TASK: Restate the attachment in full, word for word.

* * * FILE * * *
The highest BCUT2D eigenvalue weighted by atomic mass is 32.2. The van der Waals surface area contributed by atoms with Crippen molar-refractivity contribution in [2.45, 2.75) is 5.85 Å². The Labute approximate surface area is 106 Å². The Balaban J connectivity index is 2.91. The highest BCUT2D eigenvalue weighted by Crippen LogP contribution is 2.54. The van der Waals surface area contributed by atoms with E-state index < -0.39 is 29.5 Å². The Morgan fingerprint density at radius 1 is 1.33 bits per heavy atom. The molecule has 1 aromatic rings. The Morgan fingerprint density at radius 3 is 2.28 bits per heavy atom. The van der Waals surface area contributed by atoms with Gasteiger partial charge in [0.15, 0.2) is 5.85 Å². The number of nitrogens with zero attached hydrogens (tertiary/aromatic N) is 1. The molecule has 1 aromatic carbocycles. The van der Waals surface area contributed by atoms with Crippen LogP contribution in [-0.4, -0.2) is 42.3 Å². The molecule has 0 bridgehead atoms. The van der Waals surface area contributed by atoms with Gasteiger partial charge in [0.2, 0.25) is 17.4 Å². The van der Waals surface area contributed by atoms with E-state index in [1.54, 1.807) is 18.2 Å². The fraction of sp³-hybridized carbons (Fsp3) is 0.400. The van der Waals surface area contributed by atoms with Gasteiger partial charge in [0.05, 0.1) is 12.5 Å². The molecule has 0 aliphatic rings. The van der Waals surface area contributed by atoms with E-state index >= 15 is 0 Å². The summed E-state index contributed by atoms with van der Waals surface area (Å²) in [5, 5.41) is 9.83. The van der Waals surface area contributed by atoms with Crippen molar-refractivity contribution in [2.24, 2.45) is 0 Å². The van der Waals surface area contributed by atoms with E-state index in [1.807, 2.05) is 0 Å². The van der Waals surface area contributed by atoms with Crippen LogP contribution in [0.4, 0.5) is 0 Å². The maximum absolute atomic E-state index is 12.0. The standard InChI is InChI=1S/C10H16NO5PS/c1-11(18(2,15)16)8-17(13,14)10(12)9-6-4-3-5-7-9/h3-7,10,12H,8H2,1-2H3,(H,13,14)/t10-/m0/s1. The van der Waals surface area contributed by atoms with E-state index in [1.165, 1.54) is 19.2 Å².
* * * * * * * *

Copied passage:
The highest BCUT2D eigenvalue weighted by atomic mass is 32.2. The van der Waals surface area contributed by atoms with Crippen molar-refractivity contribution in [2.45, 2.75) is 5.85 Å². The Labute approximate surface area is 106 Å². The Balaban J connectivity index is 2.91. The highest BCUT2D eigenvalue weighted by Crippen LogP contribution is 2.54. The van der Waals surface area contributed by atoms with E-state index < -0.39 is 29.5 Å². The Morgan fingerprint density at radius 1 is 1.33 bits per heavy atom. The molecule has 1 aromatic rings. The Morgan fingerprint density at radius 3 is 2.28 bits per heavy atom. The van der Waals surface area contributed by atoms with Gasteiger partial charge in [0.15, 0.2) is 5.85 Å². The number of nitrogens with zero attached hydrogens (tertiary/aromatic N) is 1. The molecule has 1 aromatic carbocycles. The van der Waals surface area contributed by atoms with Crippen LogP contribution in [-0.4, -0.2) is 42.3 Å². The molecule has 0 bridgehead atoms. The van der Waals surface area contributed by atoms with Gasteiger partial charge in [0.2, 0.25) is 17.4 Å². The van der Waals surface area contributed by atoms with E-state index in [1.54, 1.807) is 18.2 Å². The fraction of sp³-hybridized carbons (Fsp3) is 0.400. The van der Waals surface area contributed by atoms with Gasteiger partial charge in [0.05, 0.1) is 12.5 Å². The molecule has 0 aliphatic rings. The van der Waals surface area contributed by atoms with E-state index >= 15 is 0 Å². The summed E-state index contributed by atoms with van der Waals surface area (Å²) in [5, 5.41) is 9.83. The van der Waals surface area contributed by atoms with Crippen molar-refractivity contribution in [2.24, 2.45) is 0 Å². The van der Waals surface area contributed by atoms with E-state index in [1.807, 2.05) is 0 Å². The van der Waals surface area contributed by atoms with Crippen LogP contribution in [0.4, 0.5) is 0 Å². The maximum absolute atomic E-state index is 12.0. The standard InChI is InChI=1S/C10H16NO5PS/c1-11(18(2,15)16)8-17(13,14)10(12)9-6-4-3-5-7-9/h3-7,10,12H,8H2,1-2H3,(H,13,14)/t10-/m0/s1. The van der Waals surface area contributed by atoms with E-state index in [1.165, 1.54) is 19.2 Å².